The Ukraine crisis has both magnified threats and complicated the potential solutions of several economic factors. Here’s a look at how the global economy can be impacted.
As the Russia-Ukraine conflict entered its seventh day on Wednesday, the east continued its attacks on crowded Ukrainian cities with long convoys of Russian tanks and other vehicles, sparking a brutal financial backlash in the process. Visible around the world and not only the position of Russian President Vladimir Putin.
As Russia bears the brunt of sanctions imposed by Western countries, in which many Russian banks have been cut off from the interbank payment system SWIFT, the ongoing conflict could affect industries that are concerned with raw materials, especially raw materials, according to multiple news reports. are largely dependent on the supply of industrial goods. ,
Moreover, the repercussions are threatening the global economy, shaking up financial markets and making life more dangerous for everyone.
Here’s a look at how the ongoing Putin war on Ukraine could affect the global economy:
Many European countries are heavily dependent on Russian energy, especially gas through several important pipelines. Even if the conflict does end, there is a possibility that harsh economic sanctions on Russia will make it very difficult for these countries to be able to import gas.
Meanwhile, oil prices rose on Wednesday as sanctions on Russian banks disrupted supplies while traders scrambled to seek alternative oil sources in an already tight market.
Brent crude futures were up more than $8 to touch a peak of $113.02 a barrel, the highest since June 2014, prior to $111.53, from $6.56 to $6.56 by 0950 GMT, or 6.3 per cent by 0950 GMT.
US West Texas Intermediate (WTI) crude futures also jumped more than $8 a barrel, hitting their highest level since August 2013, rising $6.39, or 6.2 per cent, to $109.80 a barrel before losing some steam
With global transport already severely disrupted after the pandemic, the war is likely to create more problems. The modes of transport that are likely to be affected include maritime shipping and rail freight. While rail accounts for only a small part of the total freight traffic between Asia and Europe, it has played an important role during recent transport disruptions and continues to grow. Countries like Lithuania are expecting their rail traffic to be severely affected by sanctions against Russia.
The supply chain:
The world’s unexpectedly strong recovery from the pandemic slowdown has left companies scrambling to find enough raw materials and components to produce goods to meet growing customer demand. Overwhelmed factories, ports and freight yards mean shortages, shipping delays and high prices. Disruptions in Russian and Ukrainian industries could delay any return to normal circumstances.
Ukraine alone accounts for almost half of sunflower oil exports. If harvesting and processing in war-torn Ukraine is disrupted, or exports are blocked, importers will struggle to replace supplies.
In India, with the grave threat of supply disruption, companies are left with not many options but to consider raising the prices of daily-consumed edible oils within the week. According to the country’s leading edible oil manufacturers, more than 70 per cent of India’s crude edible oil demand is met through imports. For sunflower oil, the portion is even higher.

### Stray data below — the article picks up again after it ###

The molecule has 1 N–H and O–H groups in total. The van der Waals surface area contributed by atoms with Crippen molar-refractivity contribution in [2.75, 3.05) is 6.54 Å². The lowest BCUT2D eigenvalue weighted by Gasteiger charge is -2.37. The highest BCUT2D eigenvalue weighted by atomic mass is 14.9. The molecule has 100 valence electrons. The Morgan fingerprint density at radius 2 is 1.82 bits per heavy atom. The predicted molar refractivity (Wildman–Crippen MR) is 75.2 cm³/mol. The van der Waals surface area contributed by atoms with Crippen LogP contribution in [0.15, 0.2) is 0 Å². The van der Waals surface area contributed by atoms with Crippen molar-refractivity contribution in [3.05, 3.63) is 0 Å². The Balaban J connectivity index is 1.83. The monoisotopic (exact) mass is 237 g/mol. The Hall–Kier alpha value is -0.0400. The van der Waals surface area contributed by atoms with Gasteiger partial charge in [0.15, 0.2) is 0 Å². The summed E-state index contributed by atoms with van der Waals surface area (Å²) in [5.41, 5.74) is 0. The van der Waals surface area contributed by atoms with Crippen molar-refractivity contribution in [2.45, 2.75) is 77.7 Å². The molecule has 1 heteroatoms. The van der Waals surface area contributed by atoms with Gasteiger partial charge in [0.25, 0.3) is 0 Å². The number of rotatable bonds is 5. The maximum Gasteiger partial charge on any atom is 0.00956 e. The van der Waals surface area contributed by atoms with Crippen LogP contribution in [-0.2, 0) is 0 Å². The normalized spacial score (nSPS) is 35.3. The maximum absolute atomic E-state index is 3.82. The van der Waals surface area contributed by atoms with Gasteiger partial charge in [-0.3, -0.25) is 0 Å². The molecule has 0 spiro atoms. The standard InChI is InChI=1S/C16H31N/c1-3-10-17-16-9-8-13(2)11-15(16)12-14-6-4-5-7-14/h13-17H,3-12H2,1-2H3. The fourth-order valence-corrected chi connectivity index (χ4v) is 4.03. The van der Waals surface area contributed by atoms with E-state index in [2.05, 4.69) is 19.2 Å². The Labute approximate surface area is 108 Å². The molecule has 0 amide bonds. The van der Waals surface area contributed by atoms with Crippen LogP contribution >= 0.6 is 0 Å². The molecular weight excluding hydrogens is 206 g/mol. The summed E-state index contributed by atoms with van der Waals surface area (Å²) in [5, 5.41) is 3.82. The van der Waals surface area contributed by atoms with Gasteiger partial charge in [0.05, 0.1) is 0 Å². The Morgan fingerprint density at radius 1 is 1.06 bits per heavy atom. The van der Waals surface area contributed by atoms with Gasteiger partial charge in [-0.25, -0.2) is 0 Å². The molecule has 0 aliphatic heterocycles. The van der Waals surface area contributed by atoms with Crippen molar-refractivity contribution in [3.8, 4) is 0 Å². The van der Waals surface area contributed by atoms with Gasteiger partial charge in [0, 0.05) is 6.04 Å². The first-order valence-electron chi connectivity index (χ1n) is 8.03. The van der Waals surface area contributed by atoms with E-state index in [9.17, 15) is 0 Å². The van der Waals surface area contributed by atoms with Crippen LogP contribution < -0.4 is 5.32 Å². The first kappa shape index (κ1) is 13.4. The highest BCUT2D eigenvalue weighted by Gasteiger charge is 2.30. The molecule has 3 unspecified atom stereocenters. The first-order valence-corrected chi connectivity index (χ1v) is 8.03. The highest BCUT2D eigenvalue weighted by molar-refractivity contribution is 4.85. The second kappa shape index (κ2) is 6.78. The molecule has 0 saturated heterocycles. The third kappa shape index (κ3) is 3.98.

Ukraine and Russia account for 30 per cent of the world’s wheat exports, 19 per cent of corn and 80 per cent of sunflower oil, which is used in food processing. Most of the Russian and Ukrainian bounties go to poor, unstable countries such as Yemen and Libya, the Associated Press reports.
The threat to farms in eastern Ukraine and cutting exports through Black Sea ports could reduce food supplies when prices are at their highest level since 2011 and some countries are suffering from food shortages.
The Ukraine war coincides with a high-risk moment for the Federal Reserve and other central banks. They were alarmed by the surge in inflation over the past year – the result, mostly, of the economy’s unexpectedly strong recovery.
In January, US consumer prices rose 7.5 per cent from a year earlier, the biggest such jump since 1982. In Europe, Wednesday’s figures showed inflation reached a record 5.8 per cent last month, faster than a year ago for the 19 countries that use Euro currency.
“Now, the battle and sanctions that have disrupted Russia’s trade with the global economy threaten to send prices higher, especially for energy,” Mark Zandi, chief economist at Moody’s Analytics, told the AP. Russia and Ukraine, Zandi said, produce 12 per cent of the world’s oil and 17 per cent of natural gas.
The war is expected to cause heavy losses to the automobile sector. Rising oil prices continued shortages of semiconductors and chips and other rare earth metals are likely to add to the industry’s woes. In addition, Ukraine is also home to several companies that manufacture car components for automakers.
Leoni AG, which supplies wire systems made in Ukraine to European auto companies, has closed two of its factories in the country, according to a report in The Wall Street Journal. As a result, Volkswagen AG had to close one of its plants in Germany.
“Ukraine is not central to our supply chain, but suddenly we found out that when this part is missing, it is,”
the publication quoted a Volkswagen spokesperson as saying.
Before Putin’s troops invaded Ukraine, the global economy was strained under several burdens: rising inflation entangled supply chains and plunging stock prices. The Ukraine crisis amplified each threat and complicated possible solutions.